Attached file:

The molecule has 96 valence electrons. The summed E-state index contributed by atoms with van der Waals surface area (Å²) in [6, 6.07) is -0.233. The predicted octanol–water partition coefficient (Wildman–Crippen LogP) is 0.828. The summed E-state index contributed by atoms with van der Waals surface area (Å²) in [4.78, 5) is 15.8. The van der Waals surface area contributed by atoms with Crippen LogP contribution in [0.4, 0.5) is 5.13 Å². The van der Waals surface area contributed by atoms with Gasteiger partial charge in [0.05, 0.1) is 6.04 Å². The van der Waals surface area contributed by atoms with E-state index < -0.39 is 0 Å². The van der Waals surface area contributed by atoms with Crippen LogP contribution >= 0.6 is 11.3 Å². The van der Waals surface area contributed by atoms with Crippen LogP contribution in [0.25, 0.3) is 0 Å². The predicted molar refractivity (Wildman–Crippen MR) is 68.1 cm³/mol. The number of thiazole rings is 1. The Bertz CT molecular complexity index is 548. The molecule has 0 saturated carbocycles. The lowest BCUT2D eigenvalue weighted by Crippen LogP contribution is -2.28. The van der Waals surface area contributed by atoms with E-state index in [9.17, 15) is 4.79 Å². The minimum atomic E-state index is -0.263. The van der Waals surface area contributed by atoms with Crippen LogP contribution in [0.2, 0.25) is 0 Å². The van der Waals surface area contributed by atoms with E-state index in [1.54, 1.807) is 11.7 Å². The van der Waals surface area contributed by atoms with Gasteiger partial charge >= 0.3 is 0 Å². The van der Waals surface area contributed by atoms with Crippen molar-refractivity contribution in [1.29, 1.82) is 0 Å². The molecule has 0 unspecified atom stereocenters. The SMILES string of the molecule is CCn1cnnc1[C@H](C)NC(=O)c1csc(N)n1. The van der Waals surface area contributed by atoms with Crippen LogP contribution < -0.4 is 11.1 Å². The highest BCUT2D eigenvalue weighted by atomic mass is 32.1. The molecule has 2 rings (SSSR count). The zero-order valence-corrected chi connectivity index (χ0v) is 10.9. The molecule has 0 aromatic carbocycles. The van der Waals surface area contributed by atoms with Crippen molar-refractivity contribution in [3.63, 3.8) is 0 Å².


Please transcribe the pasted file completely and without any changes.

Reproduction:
The molecule has 96 valence electrons. The summed E-state index contributed by atoms with van der Waals surface area (Å²) in [6, 6.07) is -0.233. The predicted octanol–water partition coefficient (Wildman–Crippen LogP) is 0.828. The summed E-state index contributed by atoms with van der Waals surface area (Å²) in [4.78, 5) is 15.8. The van der Waals surface area contributed by atoms with Crippen LogP contribution in [0.4, 0.5) is 5.13 Å². The van der Waals surface area contributed by atoms with Gasteiger partial charge in [0.05, 0.1) is 6.04 Å². The van der Waals surface area contributed by atoms with E-state index < -0.39 is 0 Å². The van der Waals surface area contributed by atoms with Crippen LogP contribution >= 0.6 is 11.3 Å². The van der Waals surface area contributed by atoms with Crippen LogP contribution in [0.25, 0.3) is 0 Å². The predicted molar refractivity (Wildman–Crippen MR) is 68.1 cm³/mol. The number of thiazole rings is 1. The Bertz CT molecular complexity index is 548. The molecule has 0 saturated carbocycles. The lowest BCUT2D eigenvalue weighted by Crippen LogP contribution is -2.28. The van der Waals surface area contributed by atoms with E-state index in [9.17, 15) is 4.79 Å². The minimum atomic E-state index is -0.263. The van der Waals surface area contributed by atoms with Crippen LogP contribution in [0.2, 0.25) is 0 Å². The van der Waals surface area contributed by atoms with E-state index in [1.54, 1.807) is 11.7 Å². The van der Waals surface area contributed by atoms with Gasteiger partial charge >= 0.3 is 0 Å². The van der Waals surface area contributed by atoms with Crippen molar-refractivity contribution in [1.29, 1.82) is 0 Å². The molecule has 0 unspecified atom stereocenters. The SMILES string of the molecule is CCn1cnnc1[C@H](C)NC(=O)c1csc(N)n1. The van der Waals surface area contributed by atoms with Crippen LogP contribution < -0.4 is 11.1 Å². The highest BCUT2D eigenvalue weighted by atomic mass is 32.1. The molecule has 2 rings (SSSR count). The zero-order valence-corrected chi connectivity index (χ0v) is 10.9. The molecule has 0 aromatic carbocycles. The van der Waals surface area contributed by atoms with Crippen molar-refractivity contribution in [3.63, 3.8) is 0 Å².